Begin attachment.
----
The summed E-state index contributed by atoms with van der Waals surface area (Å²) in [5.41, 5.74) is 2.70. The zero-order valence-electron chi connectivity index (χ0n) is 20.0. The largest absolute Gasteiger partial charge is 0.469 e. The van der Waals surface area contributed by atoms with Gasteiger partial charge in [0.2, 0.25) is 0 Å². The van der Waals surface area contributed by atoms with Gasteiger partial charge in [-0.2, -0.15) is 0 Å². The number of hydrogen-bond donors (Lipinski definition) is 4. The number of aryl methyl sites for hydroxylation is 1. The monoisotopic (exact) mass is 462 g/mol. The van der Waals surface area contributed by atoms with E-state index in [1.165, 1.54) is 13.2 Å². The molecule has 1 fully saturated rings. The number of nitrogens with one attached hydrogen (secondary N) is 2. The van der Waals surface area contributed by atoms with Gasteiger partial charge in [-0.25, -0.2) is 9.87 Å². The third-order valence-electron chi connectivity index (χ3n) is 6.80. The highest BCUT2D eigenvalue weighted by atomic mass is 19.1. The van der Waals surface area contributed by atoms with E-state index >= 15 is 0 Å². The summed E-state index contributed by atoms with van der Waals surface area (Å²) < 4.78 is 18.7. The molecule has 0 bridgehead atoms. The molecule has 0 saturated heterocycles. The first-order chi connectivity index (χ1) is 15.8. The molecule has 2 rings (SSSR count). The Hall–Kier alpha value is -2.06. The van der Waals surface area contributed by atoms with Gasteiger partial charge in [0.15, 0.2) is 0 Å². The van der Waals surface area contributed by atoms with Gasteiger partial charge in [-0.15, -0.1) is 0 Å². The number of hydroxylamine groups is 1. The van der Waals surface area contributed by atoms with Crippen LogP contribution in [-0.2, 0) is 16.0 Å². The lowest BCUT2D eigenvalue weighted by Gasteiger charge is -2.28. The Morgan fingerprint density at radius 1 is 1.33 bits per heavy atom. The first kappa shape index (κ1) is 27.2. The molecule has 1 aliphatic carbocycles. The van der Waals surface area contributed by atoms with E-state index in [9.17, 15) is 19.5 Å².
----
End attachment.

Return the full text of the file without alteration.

The summed E-state index contributed by atoms with van der Waals surface area (Å²) in [5.41, 5.74) is 2.70. The zero-order valence-electron chi connectivity index (χ0n) is 20.0. The largest absolute Gasteiger partial charge is 0.469 e. The van der Waals surface area contributed by atoms with Gasteiger partial charge in [0.2, 0.25) is 0 Å². The van der Waals surface area contributed by atoms with Gasteiger partial charge in [-0.2, -0.15) is 0 Å². The number of hydrogen-bond donors (Lipinski definition) is 4. The number of aryl methyl sites for hydroxylation is 1. The monoisotopic (exact) mass is 462 g/mol. The van der Waals surface area contributed by atoms with E-state index in [1.165, 1.54) is 13.2 Å². The molecule has 1 fully saturated rings. The number of nitrogens with one attached hydrogen (secondary N) is 2. The van der Waals surface area contributed by atoms with Gasteiger partial charge in [-0.25, -0.2) is 9.87 Å². The third-order valence-electron chi connectivity index (χ3n) is 6.80. The highest BCUT2D eigenvalue weighted by atomic mass is 19.1. The van der Waals surface area contributed by atoms with E-state index >= 15 is 0 Å². The summed E-state index contributed by atoms with van der Waals surface area (Å²) < 4.78 is 18.7. The molecule has 0 bridgehead atoms. The molecule has 0 saturated heterocycles. The first-order chi connectivity index (χ1) is 15.8. The molecule has 2 rings (SSSR count). The Hall–Kier alpha value is -2.06. The van der Waals surface area contributed by atoms with Gasteiger partial charge in [0.15, 0.2) is 0 Å². The van der Waals surface area contributed by atoms with Gasteiger partial charge in [-0.15, -0.1) is 0 Å². The number of hydroxylamine groups is 1. The van der Waals surface area contributed by atoms with Crippen LogP contribution in [-0.2, 0) is 16.0 Å². The lowest BCUT2D eigenvalue weighted by Gasteiger charge is -2.28. The Morgan fingerprint density at radius 1 is 1.33 bits per heavy atom. The first kappa shape index (κ1) is 27.2. The molecule has 1 aliphatic carbocycles. The van der Waals surface area contributed by atoms with E-state index in [9.17, 15) is 19.5 Å².